Sunday, October 9, 2016

The North & Cheney Model 1799 Pistol

Image result for North & Cheney Model 1799

During the Revolutionary War, the Americans fielded a mix of British, French, German, Dutch and home-grown pistols, which created an inventory of different styles and calibers of varying degrees of serviceability. In the late 1700's the United States decided to standardize its military arms. 

The US government issued two different contracts to Simeon North of Berlin, Connecticut, to manufacture the first U.S.martial pistol, the Model 1799 North & Cheney. North would build a total of 2000 pistols between 1799 and 1802. 

It was the first official model of pistol adopted by the United States. It is also the first of the numerous U.S. contract pistols manufactured by Simeon North.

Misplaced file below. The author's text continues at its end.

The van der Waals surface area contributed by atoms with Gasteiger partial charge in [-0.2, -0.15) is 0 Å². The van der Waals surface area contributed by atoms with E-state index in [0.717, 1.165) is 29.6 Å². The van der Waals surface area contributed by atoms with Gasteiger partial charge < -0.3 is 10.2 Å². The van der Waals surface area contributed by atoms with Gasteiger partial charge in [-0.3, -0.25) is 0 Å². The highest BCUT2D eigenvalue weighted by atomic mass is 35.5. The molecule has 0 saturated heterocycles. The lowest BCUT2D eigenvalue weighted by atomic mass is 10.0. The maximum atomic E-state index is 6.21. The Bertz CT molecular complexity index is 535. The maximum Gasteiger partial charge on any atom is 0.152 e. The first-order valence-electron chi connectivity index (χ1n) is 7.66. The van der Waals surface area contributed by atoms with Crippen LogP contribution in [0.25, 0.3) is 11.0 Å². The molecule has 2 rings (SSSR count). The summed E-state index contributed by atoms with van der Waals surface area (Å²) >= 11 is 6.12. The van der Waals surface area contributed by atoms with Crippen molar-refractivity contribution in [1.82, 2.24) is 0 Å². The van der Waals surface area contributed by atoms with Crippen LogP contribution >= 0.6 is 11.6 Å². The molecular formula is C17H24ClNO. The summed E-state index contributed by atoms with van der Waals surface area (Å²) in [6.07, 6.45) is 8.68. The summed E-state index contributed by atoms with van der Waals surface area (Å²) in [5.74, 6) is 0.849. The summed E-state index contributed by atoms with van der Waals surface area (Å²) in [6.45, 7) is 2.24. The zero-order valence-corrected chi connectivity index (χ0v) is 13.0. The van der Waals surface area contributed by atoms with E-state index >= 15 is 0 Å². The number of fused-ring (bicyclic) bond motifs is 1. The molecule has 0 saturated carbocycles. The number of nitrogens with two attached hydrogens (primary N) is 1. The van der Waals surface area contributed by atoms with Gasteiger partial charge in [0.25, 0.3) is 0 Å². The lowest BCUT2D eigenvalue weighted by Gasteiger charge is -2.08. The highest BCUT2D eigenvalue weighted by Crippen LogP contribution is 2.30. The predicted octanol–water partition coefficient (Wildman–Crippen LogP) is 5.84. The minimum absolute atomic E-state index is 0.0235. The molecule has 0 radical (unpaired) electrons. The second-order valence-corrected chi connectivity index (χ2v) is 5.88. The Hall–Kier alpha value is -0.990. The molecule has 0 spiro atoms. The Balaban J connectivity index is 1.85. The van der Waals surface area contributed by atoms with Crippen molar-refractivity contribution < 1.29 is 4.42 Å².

The pistol closely resembles the French M.1799 flintlock pistol but has several distinctive features including a one-inch longer barrel, rounded breech assembly and extra barrel screw on the lower front edge of the frame. It has a distinctive brass frame with no fore stock, frizzen spring with rear facing apex, side mounted iron button head ramrod and one-piece walnut handle. 
The round, iron, smoothbore barrel does not have front or rear sights. The pistol has a convex, reinforced, hammer and an integral brass pan with no fence. The back strap is iron and the buttcap and trigger guard are brass. 

Collectors estimate that only about 20 Model 1799 pistols still exist today; surviving examples are of great historical significance and are among the rarest U.S. martial arms.

This pistol has the second contract markings that consist of: "NORTH & CHENEY BERLIN" in an arched curve on the underside of the brass frame. The "NORTH" and "CHENEY" markings lack the initials in front of each name that are found on early Model 1799 pistols.